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Government procurement post-Carillion

Recently the well-regarded Institute for Government (IfG) think tank held an event to mark the launch of a report looking into Government outsourcing and procurement post the collapse of Carillion.

As many readers will know, Construction giant Carillion fell into liquidation in January 2018. Prior to this, Carillion had been one of the Government’s largest suppliers, undertaking a range of work of construction and facilities management activity, across various sectors.

However, an inquiry from the Business and the Work and Pensions Select Committees later found its collapse was "a story of recklessness, hubris and greed, its business model was a relentless dash for cash."

In fact, Carillion owed its suppliers and subcontractors hundreds of millions of pounds. Much of this was either payment due for completed work, or retentions held on work already undertaken. The suppliers never received their money back.

So, two years on, the Institute for Government sought to review how the Government is now approaching outsourcing, and what still needs to change.

On the day, a panel consisting of IfG (Tom Sasse and Nick Davies), CBI (Liz Crowhurst, Head of Infrastructure) and Shaw Trust (Chris Luck, CEO) discussed the findings of the report.

The panellists concurred that the principles of the Government's ‘outsourcing playbook’, developed after the collapse of Carillion, were sound. However, it was found that these principles are not yet being universally applied throughout Government.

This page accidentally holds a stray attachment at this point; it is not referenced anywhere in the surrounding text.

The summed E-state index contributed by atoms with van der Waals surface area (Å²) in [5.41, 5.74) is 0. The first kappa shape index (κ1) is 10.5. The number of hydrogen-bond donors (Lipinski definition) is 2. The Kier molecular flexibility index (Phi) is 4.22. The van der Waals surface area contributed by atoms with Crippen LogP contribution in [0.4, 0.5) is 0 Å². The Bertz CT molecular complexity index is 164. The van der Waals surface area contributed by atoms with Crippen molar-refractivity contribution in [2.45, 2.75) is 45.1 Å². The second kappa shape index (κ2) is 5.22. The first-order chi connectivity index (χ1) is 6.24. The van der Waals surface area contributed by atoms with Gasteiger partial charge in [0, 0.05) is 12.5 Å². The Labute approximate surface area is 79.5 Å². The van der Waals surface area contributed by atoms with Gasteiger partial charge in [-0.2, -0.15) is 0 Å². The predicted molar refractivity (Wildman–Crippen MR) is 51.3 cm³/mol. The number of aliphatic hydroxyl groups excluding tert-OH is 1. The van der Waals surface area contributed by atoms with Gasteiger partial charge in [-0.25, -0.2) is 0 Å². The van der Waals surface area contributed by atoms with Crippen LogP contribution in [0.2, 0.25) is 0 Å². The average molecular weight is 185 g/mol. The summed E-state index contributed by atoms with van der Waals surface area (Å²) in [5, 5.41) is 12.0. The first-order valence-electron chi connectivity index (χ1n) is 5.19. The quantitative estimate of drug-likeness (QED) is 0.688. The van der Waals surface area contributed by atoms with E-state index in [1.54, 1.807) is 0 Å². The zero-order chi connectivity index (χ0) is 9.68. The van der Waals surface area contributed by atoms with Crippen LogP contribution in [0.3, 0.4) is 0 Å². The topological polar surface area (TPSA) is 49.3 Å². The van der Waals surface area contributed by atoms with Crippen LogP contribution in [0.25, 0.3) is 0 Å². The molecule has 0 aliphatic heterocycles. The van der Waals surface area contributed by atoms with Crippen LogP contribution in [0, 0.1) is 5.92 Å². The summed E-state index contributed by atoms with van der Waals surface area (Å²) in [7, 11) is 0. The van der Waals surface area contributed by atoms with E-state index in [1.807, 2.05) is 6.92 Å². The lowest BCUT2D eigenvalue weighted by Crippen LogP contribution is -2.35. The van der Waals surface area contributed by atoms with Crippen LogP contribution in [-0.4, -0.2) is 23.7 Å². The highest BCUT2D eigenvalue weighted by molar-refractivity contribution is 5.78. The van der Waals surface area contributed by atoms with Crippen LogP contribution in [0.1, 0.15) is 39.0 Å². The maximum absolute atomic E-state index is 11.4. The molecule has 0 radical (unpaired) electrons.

The report also made a number of sensible recommendations, notably:

  • Name a Cabinet Office minister who is responsible for improvements in outsourcing
  • Use this summer’s spending review to give the Cabinet Office funding to support and scrutinise contracting by departments.
  • Extend contracting training to local government, the NHS, and other public bodies.
  • Equip the new Audit, Reporting and Governance Authority with the statutory powers recommended by the Kingman review, including to force changes in company accounts rather than applying to court to do so.

These are sensible reforms which have the support of ECA, alongside the Government’s new requirement to remove late payers from the tendering process.

However, as report author Tom Sasse commented, "the race to the bottom on price is probably the biggest problem we have in contracting". Looking ahead, how the Government approaches this challenging issue will be fundamental to whether we see real change in procurement.

Our hope and expectation is that the Government will accelerate implementation of the Construction Leadership Council’s Business Model’s workstream output on Procuring for Value. This industry collaboration focused on the creation and establishment of a procurement model focused on the whole-life cost of the built asset, not just the construction cost.

In which case, procurement could finally be based on value rather than price…

You can view the report here -